Export File Sizes & Resolution in Adobe Illustrator - A Graphic Design for Lunch™ Class

Faux Tissue Paper Collage in Adobe Illustrator - A Graphic Design for Lunch™ Class

Flat & Dimensional drawing techniques in Adobe Illustrator - A Graphic Design for Lunch™ Class

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From One Design Make Many Variations in Adobe Illustrator - A Graphic Design for Lunch™ Class

Fun Effects with Graphic Styles in Adobe Illustrator - A Graphic Design for Lunch™ Class

Fun with Scripts in Adobe Illustrator - A Graphic Design for Lunch™ Class

Gradient Background Effects in Adobe Illustrator - A Graphic Design for Lunch™ Class

Guilloche Designs in Adobe Illustrator - A Graphic Design for Lunch™ Class

Hi-Tech HUD rings in Adobe Illustrator - A Graphic Design for Lunch™ Class

Ikat Inspired Pattern in Adobe Illustrator - A Graphic Design for Lunch™ Class

I'm Seeing Stars - Shapes in Shapes in Adobe Illustrator - A Graphic Design for Lunch™ Class

Isometric Cube Pattern in Adobe Illustrator - A Graphic Design for Lunch™ Class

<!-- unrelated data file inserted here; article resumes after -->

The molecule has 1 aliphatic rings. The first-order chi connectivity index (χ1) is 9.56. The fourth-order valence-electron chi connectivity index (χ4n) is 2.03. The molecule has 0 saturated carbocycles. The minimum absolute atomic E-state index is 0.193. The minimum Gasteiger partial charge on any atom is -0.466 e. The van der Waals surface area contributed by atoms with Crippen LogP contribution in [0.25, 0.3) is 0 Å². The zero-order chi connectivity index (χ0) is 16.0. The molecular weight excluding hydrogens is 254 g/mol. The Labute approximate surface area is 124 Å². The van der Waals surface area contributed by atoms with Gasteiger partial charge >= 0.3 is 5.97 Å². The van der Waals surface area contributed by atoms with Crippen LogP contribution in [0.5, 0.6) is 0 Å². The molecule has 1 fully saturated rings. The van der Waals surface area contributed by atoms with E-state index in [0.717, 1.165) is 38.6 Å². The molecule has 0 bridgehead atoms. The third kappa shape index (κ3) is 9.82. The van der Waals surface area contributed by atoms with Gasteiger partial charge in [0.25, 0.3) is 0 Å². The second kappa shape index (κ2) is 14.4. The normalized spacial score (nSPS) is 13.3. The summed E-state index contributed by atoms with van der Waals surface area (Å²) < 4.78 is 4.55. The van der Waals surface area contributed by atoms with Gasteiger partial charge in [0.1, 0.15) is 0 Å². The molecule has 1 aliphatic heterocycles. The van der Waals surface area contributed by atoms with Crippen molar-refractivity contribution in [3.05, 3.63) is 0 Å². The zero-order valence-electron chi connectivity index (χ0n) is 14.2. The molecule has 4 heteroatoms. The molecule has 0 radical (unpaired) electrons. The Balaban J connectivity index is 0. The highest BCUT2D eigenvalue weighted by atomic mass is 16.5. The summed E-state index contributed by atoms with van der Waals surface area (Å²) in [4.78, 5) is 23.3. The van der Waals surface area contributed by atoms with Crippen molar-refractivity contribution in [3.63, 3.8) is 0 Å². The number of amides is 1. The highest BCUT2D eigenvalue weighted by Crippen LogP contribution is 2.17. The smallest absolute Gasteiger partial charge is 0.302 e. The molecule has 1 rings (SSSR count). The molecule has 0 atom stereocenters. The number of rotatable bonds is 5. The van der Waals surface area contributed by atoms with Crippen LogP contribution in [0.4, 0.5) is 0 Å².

Knockouts in Illustrator - Holes in Shapes - A Graphic Design for Lunch™ Class

Large Scale Repeating Patterns in Illustrator - A Graphic Design for Lunch™ Class

Layered Paper Style Collage in Adobe Illustrator - A Graphic Design for Lunch™ Class

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Make Ditsy Patterns in Illustrator - A Graphic Design for Lunch™ class

Make Retro Shapes in Adobe Illustrator - A Graphic Design for Lunch™ Class

Make Scrapbook Papers to Sell in Adobe Illustrator - A Graphic Design for Lunch™ Class

Make to Sell Printable Grids in Adobe Illustrator - A Graphic Design for Lunch™ Class

Master Masks in Adobe Illustrator - A Graphic Design for Lunch™ Class

Meandering Hexagon Pattern in Adobe Illustrator - A Graphic Design for Lunch™ Class

More fun with Scripts in Adobe Illustrator - A Graphic Design for Lunch™ Class

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Neon Effect in Adobe Illustrator - A Graphic Design for Lunch™ Class

Nighttime Cityscape in Adobe Illustrator - A Graphic Design for Lunch™ Class

Organic Spiral Pattern in Adobe Illustrator - A Graphic Design for Lunch™ Class

Pattern Design in Illustrator Masterclass - A - Graphic Design for Lunch™ class

Pattern in Pattern & Irregular Patterns in Adobe Illustrator - A Graphic Design for Lunch™ Class

Pattern in Pattern in Adobe Illustrator - Doing the Impossible - A Graphic Design for Lunch™ Class

Pattern Know-how in Adobe Illustrator - A Graphic Design for Lunch™ Class

Pattern of Lines and Dots in Adobe Illustrator - A Graphic Design for Lunch™ Class

Patterns in Adobe Capture for Illustrator & Photoshop - A Graphic Design for Lunch™ Class

Perfectly Overlap Rotated Shapes in Adobe Illustrator - A Graphic Design for Lunch™ Class

Piping Effect in Adobe Illustrator - A Graphic Design for Lunch™ Class